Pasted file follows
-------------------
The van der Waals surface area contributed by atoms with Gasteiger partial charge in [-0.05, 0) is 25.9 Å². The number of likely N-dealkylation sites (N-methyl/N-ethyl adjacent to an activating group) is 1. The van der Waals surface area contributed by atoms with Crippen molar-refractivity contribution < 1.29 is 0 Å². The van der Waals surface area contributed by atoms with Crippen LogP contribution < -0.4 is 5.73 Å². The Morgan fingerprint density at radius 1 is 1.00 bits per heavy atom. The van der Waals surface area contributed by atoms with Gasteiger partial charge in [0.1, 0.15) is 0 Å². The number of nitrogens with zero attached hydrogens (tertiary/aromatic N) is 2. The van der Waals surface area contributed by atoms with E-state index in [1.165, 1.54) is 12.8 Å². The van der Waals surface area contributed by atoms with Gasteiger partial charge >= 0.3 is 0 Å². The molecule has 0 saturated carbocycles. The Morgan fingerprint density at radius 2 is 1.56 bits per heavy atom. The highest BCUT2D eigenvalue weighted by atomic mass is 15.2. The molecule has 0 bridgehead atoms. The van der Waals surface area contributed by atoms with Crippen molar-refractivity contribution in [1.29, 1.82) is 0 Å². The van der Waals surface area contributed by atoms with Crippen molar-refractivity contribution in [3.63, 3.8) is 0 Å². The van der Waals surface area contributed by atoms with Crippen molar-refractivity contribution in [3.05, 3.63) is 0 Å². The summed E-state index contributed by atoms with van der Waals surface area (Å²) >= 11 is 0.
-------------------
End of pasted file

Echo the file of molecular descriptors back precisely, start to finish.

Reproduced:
The van der Waals surface area contributed by atoms with Gasteiger partial charge in [-0.05, 0) is 25.9 Å². The number of likely N-dealkylation sites (N-methyl/N-ethyl adjacent to an activating group) is 1. The van der Waals surface area contributed by atoms with Crippen molar-refractivity contribution < 1.29 is 0 Å². The van der Waals surface area contributed by atoms with Crippen LogP contribution < -0.4 is 5.73 Å². The Morgan fingerprint density at radius 1 is 1.00 bits per heavy atom. The van der Waals surface area contributed by atoms with Gasteiger partial charge in [0.1, 0.15) is 0 Å². The number of nitrogens with zero attached hydrogens (tertiary/aromatic N) is 2. The van der Waals surface area contributed by atoms with E-state index in [1.165, 1.54) is 12.8 Å². The van der Waals surface area contributed by atoms with Gasteiger partial charge >= 0.3 is 0 Å². The molecule has 0 saturated carbocycles. The Morgan fingerprint density at radius 2 is 1.56 bits per heavy atom. The highest BCUT2D eigenvalue weighted by atomic mass is 15.2. The molecule has 0 bridgehead atoms. The van der Waals surface area contributed by atoms with Crippen molar-refractivity contribution in [1.29, 1.82) is 0 Å². The van der Waals surface area contributed by atoms with Crippen molar-refractivity contribution in [3.63, 3.8) is 0 Å². The van der Waals surface area contributed by atoms with Crippen molar-refractivity contribution in [3.05, 3.63) is 0 Å². The summed E-state index contributed by atoms with van der Waals surface area (Å²) >= 11 is 0.